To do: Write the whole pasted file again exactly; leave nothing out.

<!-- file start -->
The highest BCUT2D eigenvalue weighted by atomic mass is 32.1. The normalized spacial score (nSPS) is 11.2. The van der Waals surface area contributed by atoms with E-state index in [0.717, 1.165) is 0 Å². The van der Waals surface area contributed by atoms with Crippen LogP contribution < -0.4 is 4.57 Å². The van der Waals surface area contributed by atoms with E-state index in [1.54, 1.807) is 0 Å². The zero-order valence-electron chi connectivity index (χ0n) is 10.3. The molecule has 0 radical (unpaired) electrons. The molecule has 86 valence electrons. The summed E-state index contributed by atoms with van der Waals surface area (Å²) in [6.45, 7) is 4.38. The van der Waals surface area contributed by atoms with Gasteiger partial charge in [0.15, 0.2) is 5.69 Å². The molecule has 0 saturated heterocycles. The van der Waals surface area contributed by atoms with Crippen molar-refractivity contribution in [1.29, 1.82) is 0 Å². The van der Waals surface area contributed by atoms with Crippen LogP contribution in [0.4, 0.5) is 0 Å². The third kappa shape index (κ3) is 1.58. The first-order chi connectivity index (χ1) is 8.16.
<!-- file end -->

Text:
The highest BCUT2D eigenvalue weighted by atomic mass is 32.1. The normalized spacial score (nSPS) is 11.2. The van der Waals surface area contributed by atoms with E-state index in [0.717, 1.165) is 0 Å². The van der Waals surface area contributed by atoms with Crippen LogP contribution < -0.4 is 4.57 Å². The van der Waals surface area contributed by atoms with E-state index in [1.54, 1.807) is 0 Å². The zero-order valence-electron chi connectivity index (χ0n) is 10.3. The molecule has 0 radical (unpaired) electrons. The molecule has 86 valence electrons. The summed E-state index contributed by atoms with van der Waals surface area (Å²) in [6.45, 7) is 4.38. The van der Waals surface area contributed by atoms with Gasteiger partial charge in [0.15, 0.2) is 5.69 Å². The molecule has 0 saturated heterocycles. The van der Waals surface area contributed by atoms with Crippen molar-refractivity contribution in [1.29, 1.82) is 0 Å². The van der Waals surface area contributed by atoms with Crippen LogP contribution in [0.4, 0.5) is 0 Å². The third kappa shape index (κ3) is 1.58. The first-order chi connectivity index (χ1) is 8.16.